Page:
Why learn about makefiles?
This is motivated well by :
The fact of the matter is that it is altogether too easy to forget to recompile some source file. Then, when the different object code files are merged, we may end up with a program that does not work, and is hard to debug because it does not correspond to the current source code. A simple, but wasteful, way to avoid this kind of problem is to recompile every source file after a series of changes have been performed.
make program is a software tool that can be used to keep
track of which files need recompiling after any changes have been made and
to actually issue the sequence of commands that performs all the necessary
target ... : dependencies ... command ... ...
g++ -MM myFile.c
makecarries out. A rule may have more than one command, each on its own line.
makedoes not know anything about how the commands work. It is up to you to supply commands that will update the target file properly. All
makedoes is execute the commands in the rule you have specified when the target file needs to be updated.
makeis not called with any arguments, by default it executes the first target
A Simple Makefile
Here is a straightforward makefile that describes the way an executable
edit depends on 4 object files which, in turn,
depend on four C source and three header files.
edit : main.o kbd.o command.o display.o g++ -g -o edit main.o kbd.o command.o display.o main.o : main.c defs.h g++ -g -c main.c kbd.o : kbd.c defs.h command.h g++ -g -c kbd.c command.o : command.c defs.h command.h g++ -g -c command.c display.o : display.c defs.h buffer.h g++ -g -c display.c clean : rm edit main.o kbd.o command.o display.o
To use this makefile to create the executable file called 'edit', type:
To use this makefile to delete the executable file and all the object files from the directory, type:
Now we're going to "spice" up the above makefile example a bit. To start with, we will add a few variables. A variable is defined in the makefile using format:
variable_name = value
In our case, we would like to define a variable for all of the object files. This way, we only need to list all of the objects files once.
Further, it is stylistic to specify the compiler type and options in only one place. This way different compiler specifications can be used easily.
COMPILER = g++ CFLAGS = -g OBJECTS = main.o kbd.o command.o display.o edit : $(OBJECTS) $(COMPILER) $(CFLAGS) -o edit ($OBJECTS) main.o : main.c defs.h $(COMPILER) $(CFLAGS) -c main.c kbd.o : kbd.c defs.h command.h $(COMPILER) $(CFLAGS) -c kbd.c command.o : command.c defs.h command.h $(COMPILER) $(CFLAGS) -c command.c display.o : display.c defs.h buffer.h $(COMPILER) $(CFLAGS) -c display.c clean : rm edit $(OBJECTS)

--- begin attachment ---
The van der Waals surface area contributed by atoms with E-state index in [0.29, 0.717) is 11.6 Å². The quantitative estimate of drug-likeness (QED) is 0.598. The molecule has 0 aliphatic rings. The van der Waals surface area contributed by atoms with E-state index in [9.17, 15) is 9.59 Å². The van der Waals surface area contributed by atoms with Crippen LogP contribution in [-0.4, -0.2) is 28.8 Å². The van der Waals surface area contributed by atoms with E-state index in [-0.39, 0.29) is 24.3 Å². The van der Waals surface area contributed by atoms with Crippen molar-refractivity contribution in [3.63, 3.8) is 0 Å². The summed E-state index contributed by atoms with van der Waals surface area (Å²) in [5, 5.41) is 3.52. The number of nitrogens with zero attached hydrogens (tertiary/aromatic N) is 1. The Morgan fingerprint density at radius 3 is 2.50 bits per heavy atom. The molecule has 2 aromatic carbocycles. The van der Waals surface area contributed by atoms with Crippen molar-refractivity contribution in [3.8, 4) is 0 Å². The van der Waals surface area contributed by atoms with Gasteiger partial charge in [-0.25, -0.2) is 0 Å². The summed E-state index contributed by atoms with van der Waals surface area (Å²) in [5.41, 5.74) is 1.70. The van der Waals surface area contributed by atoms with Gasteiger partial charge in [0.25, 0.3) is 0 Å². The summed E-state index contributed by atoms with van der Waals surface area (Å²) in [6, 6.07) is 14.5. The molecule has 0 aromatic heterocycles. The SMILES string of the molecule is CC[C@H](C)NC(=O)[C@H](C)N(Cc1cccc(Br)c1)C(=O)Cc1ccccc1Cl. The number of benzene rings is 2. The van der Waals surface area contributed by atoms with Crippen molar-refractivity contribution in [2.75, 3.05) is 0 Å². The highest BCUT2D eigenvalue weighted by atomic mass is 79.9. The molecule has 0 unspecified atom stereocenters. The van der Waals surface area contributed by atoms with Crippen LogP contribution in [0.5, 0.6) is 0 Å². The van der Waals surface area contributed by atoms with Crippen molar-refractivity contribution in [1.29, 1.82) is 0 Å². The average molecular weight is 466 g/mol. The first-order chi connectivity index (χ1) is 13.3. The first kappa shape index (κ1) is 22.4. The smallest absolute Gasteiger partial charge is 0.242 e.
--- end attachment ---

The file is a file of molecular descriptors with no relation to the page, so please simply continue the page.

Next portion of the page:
Dealing with errors in commands
After each shell command returns,
make looks at its exit status. If the command completed successfully, the next command line is executed; after the last command line is finished, the rule is finished.
If there is an error (the exit status is nonzero),
make gives up on the
current rule, and perhaps on all rules.
Sometimes the failure of a certain command does not indicate a problem.
For example, in the above we don't want an error reported if one of the
object files does not exist for removal by
To ignore errors in a command line, write a `-' at the beginning of the line's text (after the initial tab). The `-' is discarded before the command is executed. In our case, this will look:
... clean : -rm edit $(OBJECTS)
Now the makefile will continue executing in spite of errors reported by
Adding echo statements and automatic variables
make prints each command line before it is executed.
This is referred to as echoing because it gives the appearance that you
are typing the commands yourself.
When a line starts with `@', the echoing of that line is suppressed.
The `@' is discarded before the command is executed. Typically this feature
is only used with
echo commands that indicate progress through
Automatic variables have values computed afresh for each rule that is executed, based on the target and dependencies of the rule. For example:
Incorporating these features into our running example, we get:
COMPILER = g++ CFLAGS = -g OBJECTS = main.o kbd.o command.o display.o edit : $(OBJECTS) @echo "$@ being recompiled due to updates in $?" $(COMPILER) $(CFLAGS) -o $@ ($OBJECTS) main.o : main.c defs.h @echo "$@ being recompiled due to updates in $?" $(COMPILER) $(CFLAGS) -c $< kbd.o : kbd.c defs.h command.h @echo "$@ being recompiled due to updates in $?" $(COMPILER) $(CFLAGS) -c $< command.o : command.c defs.h command.h @echo "$@ being recompiled due to updates in $?" $(COMPILER) $(CFLAGS) -c $< display.o : display.c defs.h buffer.h @echo "$@ being recompiled due to updates in $?" $(COMPILER) $(CFLAGS) -c $< clean : -rm edit $(OBJECTS)